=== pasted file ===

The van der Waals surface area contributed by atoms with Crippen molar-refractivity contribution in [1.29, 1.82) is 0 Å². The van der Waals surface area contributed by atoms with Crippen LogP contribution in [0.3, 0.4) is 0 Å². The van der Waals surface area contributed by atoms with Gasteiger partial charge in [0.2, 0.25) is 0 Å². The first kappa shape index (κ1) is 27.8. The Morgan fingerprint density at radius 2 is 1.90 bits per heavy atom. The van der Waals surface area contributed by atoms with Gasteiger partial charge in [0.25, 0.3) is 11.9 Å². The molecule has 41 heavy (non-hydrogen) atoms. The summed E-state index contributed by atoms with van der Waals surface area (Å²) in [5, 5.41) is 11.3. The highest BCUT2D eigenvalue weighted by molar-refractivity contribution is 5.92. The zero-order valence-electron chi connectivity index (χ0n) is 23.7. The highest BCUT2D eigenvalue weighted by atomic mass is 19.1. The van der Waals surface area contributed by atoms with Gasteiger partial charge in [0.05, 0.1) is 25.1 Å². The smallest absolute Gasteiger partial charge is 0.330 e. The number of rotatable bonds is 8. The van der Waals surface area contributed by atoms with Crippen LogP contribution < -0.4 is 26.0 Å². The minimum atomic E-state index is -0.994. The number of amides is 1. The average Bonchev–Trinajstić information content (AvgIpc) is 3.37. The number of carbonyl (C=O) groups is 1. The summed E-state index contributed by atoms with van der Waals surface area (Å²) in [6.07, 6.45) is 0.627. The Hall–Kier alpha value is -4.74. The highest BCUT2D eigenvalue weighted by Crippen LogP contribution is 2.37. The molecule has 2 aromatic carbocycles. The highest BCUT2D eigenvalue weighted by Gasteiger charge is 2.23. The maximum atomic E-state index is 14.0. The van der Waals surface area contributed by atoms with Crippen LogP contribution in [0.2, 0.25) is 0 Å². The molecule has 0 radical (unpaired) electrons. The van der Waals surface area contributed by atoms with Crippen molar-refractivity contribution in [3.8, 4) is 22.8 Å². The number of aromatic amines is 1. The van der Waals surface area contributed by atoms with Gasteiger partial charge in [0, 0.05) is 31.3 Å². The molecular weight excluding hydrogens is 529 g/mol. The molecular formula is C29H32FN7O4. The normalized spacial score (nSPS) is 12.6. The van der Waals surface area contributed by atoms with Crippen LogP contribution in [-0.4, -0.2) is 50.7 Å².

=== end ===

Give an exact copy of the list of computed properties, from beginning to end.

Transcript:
The van der Waals surface area contributed by atoms with Crippen molar-refractivity contribution in [1.29, 1.82) is 0 Å². The van der Waals surface area contributed by atoms with Crippen LogP contribution in [0.3, 0.4) is 0 Å². The van der Waals surface area contributed by atoms with Gasteiger partial charge in [0.2, 0.25) is 0 Å². The first kappa shape index (κ1) is 27.8. The Morgan fingerprint density at radius 2 is 1.90 bits per heavy atom. The van der Waals surface area contributed by atoms with Gasteiger partial charge in [0.25, 0.3) is 11.9 Å². The molecule has 41 heavy (non-hydrogen) atoms. The summed E-state index contributed by atoms with van der Waals surface area (Å²) in [5, 5.41) is 11.3. The highest BCUT2D eigenvalue weighted by molar-refractivity contribution is 5.92. The zero-order valence-electron chi connectivity index (χ0n) is 23.7. The highest BCUT2D eigenvalue weighted by atomic mass is 19.1. The van der Waals surface area contributed by atoms with Gasteiger partial charge in [0.05, 0.1) is 25.1 Å². The smallest absolute Gasteiger partial charge is 0.330 e. The number of rotatable bonds is 8. The van der Waals surface area contributed by atoms with Crippen LogP contribution < -0.4 is 26.0 Å². The minimum atomic E-state index is -0.994. The number of amides is 1. The average Bonchev–Trinajstić information content (AvgIpc) is 3.37. The number of carbonyl (C=O) groups is 1. The summed E-state index contributed by atoms with van der Waals surface area (Å²) in [6.07, 6.45) is 0.627. The Hall–Kier alpha value is -4.74. The highest BCUT2D eigenvalue weighted by Crippen LogP contribution is 2.37. The molecule has 2 aromatic carbocycles. The highest BCUT2D eigenvalue weighted by Gasteiger charge is 2.23. The maximum atomic E-state index is 14.0. The van der Waals surface area contributed by atoms with Crippen LogP contribution in [0.2, 0.25) is 0 Å². The molecule has 0 radical (unpaired) electrons. The van der Waals surface area contributed by atoms with Crippen molar-refractivity contribution in [3.8, 4) is 22.8 Å². The number of aromatic amines is 1. The van der Waals surface area contributed by atoms with Gasteiger partial charge in [0, 0.05) is 31.3 Å². The molecular weight excluding hydrogens is 529 g/mol. The molecular formula is C29H32FN7O4. The normalized spacial score (nSPS) is 12.6. The van der Waals surface area contributed by atoms with Crippen LogP contribution in [-0.4, -0.2) is 50.7 Å².